PAINKILLERS linked to deaths from heart disease should stay on the market but with stringent warnings and restricted use, a US Food and Drug Administration panel recommended last week.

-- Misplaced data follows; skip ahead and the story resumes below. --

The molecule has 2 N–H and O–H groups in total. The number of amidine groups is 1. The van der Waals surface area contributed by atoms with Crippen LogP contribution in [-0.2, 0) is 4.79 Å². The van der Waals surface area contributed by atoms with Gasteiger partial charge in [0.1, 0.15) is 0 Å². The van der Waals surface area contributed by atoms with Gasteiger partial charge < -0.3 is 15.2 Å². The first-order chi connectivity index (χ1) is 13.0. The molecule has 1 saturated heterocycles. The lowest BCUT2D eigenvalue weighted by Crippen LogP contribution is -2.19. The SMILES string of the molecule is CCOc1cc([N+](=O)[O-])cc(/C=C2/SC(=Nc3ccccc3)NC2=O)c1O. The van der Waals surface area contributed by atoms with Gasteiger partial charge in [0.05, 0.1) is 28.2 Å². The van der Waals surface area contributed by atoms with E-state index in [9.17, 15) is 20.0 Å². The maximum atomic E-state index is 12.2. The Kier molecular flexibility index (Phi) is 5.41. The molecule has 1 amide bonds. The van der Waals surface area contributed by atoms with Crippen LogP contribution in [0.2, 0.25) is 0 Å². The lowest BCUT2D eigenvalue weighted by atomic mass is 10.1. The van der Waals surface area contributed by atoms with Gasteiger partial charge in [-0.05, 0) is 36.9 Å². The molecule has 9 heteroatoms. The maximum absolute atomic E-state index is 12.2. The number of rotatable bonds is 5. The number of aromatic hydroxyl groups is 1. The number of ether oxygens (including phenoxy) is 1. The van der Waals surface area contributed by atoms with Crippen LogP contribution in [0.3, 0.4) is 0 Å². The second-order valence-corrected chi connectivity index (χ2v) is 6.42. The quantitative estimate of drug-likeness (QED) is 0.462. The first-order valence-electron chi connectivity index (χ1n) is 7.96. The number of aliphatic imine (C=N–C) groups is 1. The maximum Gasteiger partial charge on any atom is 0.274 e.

The first of a new class of painkillers known as Cox-2 inhibitors were approved in the US in 1999. Doctors welcomed them as an alternative to non-steroidal anti-inflammatory painkillers, which can cause ulcers and intestinal bleeding.However, one of these drugs, Vioxx, was withdrawn last September after research suggested the drug increases the risk of heart disease. Since 1999 Vioxx is believed to have caused between 88,000 and 140,000 extra cases of serious heart disease in the US alone. Two related drugs, Celebrex and Bextra, are still on the market.Last week, the FDA panel concluded that all Cox-2 inhibitors increase the risk of cardiovascular problems and should not be used in anyone at risk of heart attacks. However, they said the drugs should not be banned because the benefits outweigh the risk for some patients.The FDA says it will act on these recommendations in a few weeks, but says that Vioxx may not return to market immediately.The FDA has been criticised for failing to recognise the risks earlier. As a result, the FDA has set up a new independent oversight board to monitor drug safety.(Source: New Scientist magazine, February 2005, page 4)